The damage won’t stop there. The telecommunications companies are not the only private entity enlisted by this Administration in its lawbreaking. Think about Blackwater and its brutal actions in Iraq, or the airlines that have flown CIA captives to be tortured in foreign countries. These companies may also be summoned to court one day to justify their actions. And when that day comes, the Administration may call yet again for retroactive immunity, claiming that the companies were only doing their patriotic duty as “partners” in fighting terrorism.

UPDATE (4:13 p.m.) New York Times story, “Telecom Industry Wins a Round on Eavesdropping.” It includes a calm, analytical assertion from Sen. Chris Dodd (D-CT): “I have seen six presidents — six in the White House — and I have never seen a contempt for the rule of law equal to this.”

Compared to Senator Barbara Mikulski (D-MD), who just finished a floor speech calling for “focused immunity” for telecom companies, which engaged, she says, in what they thought was both patriotic and legal. A good speech from a member of the Intelligence Committee.

UPDATE (4:40 p.m.) Left-wingers denounce Majority Leader Reid for permitting debate. (Hat tip: Michelle Malkin.)

UPDATE (5:05 p.m.): Sen. Russell Feingold (D-WI), although on the wrong side of the issue in our view, makes his case in a reasoned, balanced and non-abusive fashion.

Join the discussion 3 Comments

  • JustADude says:

    Even if you could capture just ten minutes of the entire telecom world, how many centuries would it take for analysts to adsorb it all?

  • JustADude says:

    Dodd is on the floor now trying to say that NSA is sucking up and storing the entire telephone, text message and internet traffic.

    Are we importing something way beyond hard drive capacity of the entire world from some other solar system without our knowledge?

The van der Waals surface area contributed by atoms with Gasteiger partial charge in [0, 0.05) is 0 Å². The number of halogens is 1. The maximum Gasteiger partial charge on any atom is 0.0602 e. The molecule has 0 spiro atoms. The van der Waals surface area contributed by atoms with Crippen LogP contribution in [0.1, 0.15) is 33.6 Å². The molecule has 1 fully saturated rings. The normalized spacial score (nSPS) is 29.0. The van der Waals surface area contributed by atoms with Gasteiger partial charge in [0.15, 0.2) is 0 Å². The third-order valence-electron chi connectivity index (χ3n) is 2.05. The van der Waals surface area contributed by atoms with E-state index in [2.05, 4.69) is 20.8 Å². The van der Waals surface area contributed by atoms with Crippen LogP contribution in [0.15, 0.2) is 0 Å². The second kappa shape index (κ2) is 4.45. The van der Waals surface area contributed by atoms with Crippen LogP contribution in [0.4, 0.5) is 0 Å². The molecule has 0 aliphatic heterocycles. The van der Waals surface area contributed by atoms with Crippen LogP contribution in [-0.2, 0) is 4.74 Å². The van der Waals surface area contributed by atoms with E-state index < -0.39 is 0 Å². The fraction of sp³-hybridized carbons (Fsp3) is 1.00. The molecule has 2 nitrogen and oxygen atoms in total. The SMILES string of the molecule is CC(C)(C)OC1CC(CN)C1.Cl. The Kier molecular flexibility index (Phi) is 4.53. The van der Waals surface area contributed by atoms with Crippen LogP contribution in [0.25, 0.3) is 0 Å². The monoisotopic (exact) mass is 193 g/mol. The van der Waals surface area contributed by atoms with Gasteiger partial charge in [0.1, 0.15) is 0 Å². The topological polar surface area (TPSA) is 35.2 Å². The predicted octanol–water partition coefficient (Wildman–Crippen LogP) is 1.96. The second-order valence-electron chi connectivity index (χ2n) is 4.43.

What he is suggesting that there needs to be a feedback bandwidth to the NSA equal to the entire combined bandwidth of the telecom industry and have the capability of storing it.

    Yet still he points out the collection point has the capability to sort in real time to pick out just the stuff you want.

    After all how are you supposed to pick out what you want from the telecom stream without looking at the stream to pick it out to start with.

    Someone needs to give him a course on internet 101.

  • Paul Dirks says:

    To us it seems like a reasoned argument based on human nature and legal principle

    Human nature dictates that any activity which is not subject to review is invariably subject to abuse. Legal principle dictates that when a law is inconvenient, the proper course is to change the law first and then change you action, not to violate the law with impunity and then change it after the fact complete with sheilding for past flagrant violation.

    It would appear that your argument fails on both fronts.

    You may say that this means that I am a foe of effective intelligence, anti-Bush partisan or privacy absolutist but that would indicate to me that your argument has devolved into name calling and barely concealed self interest.